Successful M&A: The Difference Between an M&A Integration Playbook and Work Plan/Checklists
M&A playbooks are becoming more prevalent as a standard when executing mergers and acquisitions, providing significant benefits to serial acquirers. The playbook concept applies both to strategic corporate and private equity (PE) dealmakers.
The term ‘playbook’ comes from American football where a team has practiced a number of plays prior to the game. A play is an on the ground “plan of action” or “strategy” used to move the ball down the field. The quarterback calls the plays during the game in the huddle and the team executes within the next minute. Each play has an easy to remember name – think “Frying pan” or “Off tackle.” American football is a fast-paced game, not unlike life in the world of M&A.
Serial corporate acquirers, mainly in Silicon Valley, took this concept of a playbook into the corporate world as a way to effectively speed up deals, integrations and carve-outs. Previously organizations did not always understand what kind of acquisition they were working on, and started with the wrong scope, objectives and activities (normally from the last M&A project they worked on). M&A plays were given names like “drop and pop” for sales acceleration, that is, a company with a global sales organization buys a target with a locally proven product, and ‘drops’ it into their global sales machine and it ‘pops’ in sales. Another play “iron out” was to use economies of scale to reduce cost. The corporate M&A playbook had a number of M&A plays and scenarios (e.g. a small, medium or large “drop and pop”) documented and rehearsed. The premise of these early M&A playbooks is still in use today.
The benefits of an M&A playbook are:
- Clarity of scope, objectives, key success factors
- Reduced dependency on individuals by documenting their knowledge
- Less waste of time in execution during the different phases of the M&A project
- Faster synergies capturing
- Lower operational risk and complexity
- Standardized KPIs and metrics to measure success
- Built in feedback loops and continuous improvement
- Copying parts of past plays to build new plays.
The playbook concept has also entered into the Private Equity (PE) industry where it is used in a similar way across investments and add-on acquisitions. For example, a PE can invest in companies with a “drop and pop” rationale and excel in taking companies from different industries to a global market with that play. Playbooks in PE companies have also provided benefits in gathering generic approaches and practices that are not full M&A plays but are valid strategies across all plays, investments and add-on acquisitions, e.g.:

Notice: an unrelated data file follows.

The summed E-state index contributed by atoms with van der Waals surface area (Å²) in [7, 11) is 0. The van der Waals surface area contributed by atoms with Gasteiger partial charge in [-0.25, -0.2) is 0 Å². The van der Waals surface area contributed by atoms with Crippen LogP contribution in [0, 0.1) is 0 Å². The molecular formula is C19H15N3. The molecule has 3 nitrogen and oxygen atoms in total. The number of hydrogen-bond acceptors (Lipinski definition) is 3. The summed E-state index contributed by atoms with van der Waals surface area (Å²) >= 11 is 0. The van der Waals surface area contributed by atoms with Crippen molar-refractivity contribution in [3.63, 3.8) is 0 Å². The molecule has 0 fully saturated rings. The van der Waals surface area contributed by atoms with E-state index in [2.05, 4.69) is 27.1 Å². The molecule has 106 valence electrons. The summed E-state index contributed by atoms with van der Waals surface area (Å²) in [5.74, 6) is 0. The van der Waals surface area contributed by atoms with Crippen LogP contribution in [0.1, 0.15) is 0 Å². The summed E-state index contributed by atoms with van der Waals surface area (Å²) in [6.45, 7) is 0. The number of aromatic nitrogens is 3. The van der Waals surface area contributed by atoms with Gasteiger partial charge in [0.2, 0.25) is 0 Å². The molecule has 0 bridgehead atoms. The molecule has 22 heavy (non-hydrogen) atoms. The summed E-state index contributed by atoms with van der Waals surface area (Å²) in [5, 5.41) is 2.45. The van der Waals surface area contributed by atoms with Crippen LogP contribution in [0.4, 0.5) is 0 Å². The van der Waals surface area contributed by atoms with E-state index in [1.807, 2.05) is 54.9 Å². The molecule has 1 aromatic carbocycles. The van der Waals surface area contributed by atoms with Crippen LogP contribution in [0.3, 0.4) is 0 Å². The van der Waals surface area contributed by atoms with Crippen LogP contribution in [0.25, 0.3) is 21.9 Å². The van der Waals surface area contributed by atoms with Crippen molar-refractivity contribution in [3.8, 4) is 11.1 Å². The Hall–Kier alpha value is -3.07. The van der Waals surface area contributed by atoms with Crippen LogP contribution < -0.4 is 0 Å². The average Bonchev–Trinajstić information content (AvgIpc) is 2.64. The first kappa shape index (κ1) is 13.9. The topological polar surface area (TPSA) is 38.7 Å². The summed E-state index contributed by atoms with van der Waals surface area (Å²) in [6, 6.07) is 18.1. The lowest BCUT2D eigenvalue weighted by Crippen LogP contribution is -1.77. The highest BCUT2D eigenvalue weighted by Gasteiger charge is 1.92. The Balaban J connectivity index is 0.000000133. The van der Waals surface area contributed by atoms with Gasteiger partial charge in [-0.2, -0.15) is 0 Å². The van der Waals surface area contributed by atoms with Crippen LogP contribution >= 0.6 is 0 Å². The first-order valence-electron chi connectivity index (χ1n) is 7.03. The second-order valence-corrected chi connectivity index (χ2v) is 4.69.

- Commercial Due Diligence
- IT Due Diligence and Roadmap
- Strategy alignment with portfolio company leadership
- Evaluation of portfolio leadership and organization
- Value creation execution, methods and tools
- Finance, Tax, Treasury
- Legal, IP and Insurance
- Sales & Marketing
A playbook is more than a work plan based on checklists from previous projects. It is a customized M&A methodology with tools and templates that fit the corporate or PE business scope, focusing on what is important for that particular deal rationale. It is a way to move away from a deal-by-deal and throw-away approach towards a structured way of working with continuous improvement across all deals.
An example is a playbook for a professional services company that grows by buying smaller competitors and uses economies of scale and market reach to improve the target’s margins. Key is to ensure that none of target’s leadership or employees leave because of the acquisition and that they adopt the buyer’s more effective way of working and risk management, while keeping up sales. In this example, common tools, structure, and methodology are implemented for each deal to meet the challenges. An integration management office is setup with predefined roles and activities by work stream, and tools and templates are modified and implemented for the given integration. Lastly, synergies are tracked in a consistent manner to compare with other acquisitions and to provide a mechanism to steer decisions of the integration.
In summary, serial acquirers and dealmakers can benefit from capturing their plays in a playbook and continuously refine them. A playbook can be used in all phases; deal sourcing, due diligence, transaction, value creation and integration. It can exist as a physical book, or be part of an integrated in a cloud-based toolset. If you’d like to learn more about playbooks and their use in your next acquisition or separation, contact our team at Global PMI Partners.
About Global PMI Partners
Global PMI Partners is the only global consultancy firm focused exclusively on merger integration and carve-out services. With offices across the US, Europe and Asia, Global PMI supports both private equity as well as corporate acquirers.